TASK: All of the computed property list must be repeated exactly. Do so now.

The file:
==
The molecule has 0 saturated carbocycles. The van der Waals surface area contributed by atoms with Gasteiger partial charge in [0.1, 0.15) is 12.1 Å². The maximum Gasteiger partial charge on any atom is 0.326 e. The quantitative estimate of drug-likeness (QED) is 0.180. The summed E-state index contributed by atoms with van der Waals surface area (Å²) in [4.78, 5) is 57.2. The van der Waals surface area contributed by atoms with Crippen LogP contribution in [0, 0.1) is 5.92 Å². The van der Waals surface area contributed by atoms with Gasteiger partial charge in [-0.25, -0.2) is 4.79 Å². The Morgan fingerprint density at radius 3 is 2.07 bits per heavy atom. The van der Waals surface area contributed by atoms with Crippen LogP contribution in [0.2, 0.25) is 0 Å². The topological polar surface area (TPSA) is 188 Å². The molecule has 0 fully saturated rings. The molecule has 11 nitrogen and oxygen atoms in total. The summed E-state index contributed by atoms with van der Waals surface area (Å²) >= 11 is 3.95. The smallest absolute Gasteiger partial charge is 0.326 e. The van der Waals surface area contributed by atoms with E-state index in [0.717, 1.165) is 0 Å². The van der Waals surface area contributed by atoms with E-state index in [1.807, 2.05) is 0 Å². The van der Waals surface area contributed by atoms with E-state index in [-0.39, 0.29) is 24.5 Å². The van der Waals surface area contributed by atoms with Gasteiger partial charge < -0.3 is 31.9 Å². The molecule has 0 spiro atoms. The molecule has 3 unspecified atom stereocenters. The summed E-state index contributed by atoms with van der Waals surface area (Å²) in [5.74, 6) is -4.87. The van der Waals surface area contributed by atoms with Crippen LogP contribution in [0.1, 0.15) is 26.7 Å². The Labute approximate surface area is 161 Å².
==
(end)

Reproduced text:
The molecule has 0 saturated carbocycles. The van der Waals surface area contributed by atoms with Gasteiger partial charge in [0.1, 0.15) is 12.1 Å². The maximum Gasteiger partial charge on any atom is 0.326 e. The quantitative estimate of drug-likeness (QED) is 0.180. The summed E-state index contributed by atoms with van der Waals surface area (Å²) in [4.78, 5) is 57.2. The van der Waals surface area contributed by atoms with Crippen LogP contribution in [0, 0.1) is 5.92 Å². The van der Waals surface area contributed by atoms with Gasteiger partial charge in [-0.25, -0.2) is 4.79 Å². The Morgan fingerprint density at radius 3 is 2.07 bits per heavy atom. The van der Waals surface area contributed by atoms with Crippen LogP contribution in [0.2, 0.25) is 0 Å². The topological polar surface area (TPSA) is 188 Å². The molecule has 0 fully saturated rings. The molecule has 11 nitrogen and oxygen atoms in total. The summed E-state index contributed by atoms with van der Waals surface area (Å²) >= 11 is 3.95. The smallest absolute Gasteiger partial charge is 0.326 e. The van der Waals surface area contributed by atoms with E-state index in [0.717, 1.165) is 0 Å². The van der Waals surface area contributed by atoms with E-state index in [1.807, 2.05) is 0 Å². The van der Waals surface area contributed by atoms with E-state index in [-0.39, 0.29) is 24.5 Å². The van der Waals surface area contributed by atoms with Gasteiger partial charge < -0.3 is 31.9 Å². The molecule has 0 spiro atoms. The molecule has 3 unspecified atom stereocenters. The summed E-state index contributed by atoms with van der Waals surface area (Å²) in [5.74, 6) is -4.87. The van der Waals surface area contributed by atoms with Crippen LogP contribution in [0.1, 0.15) is 26.7 Å². The Labute approximate surface area is 161 Å².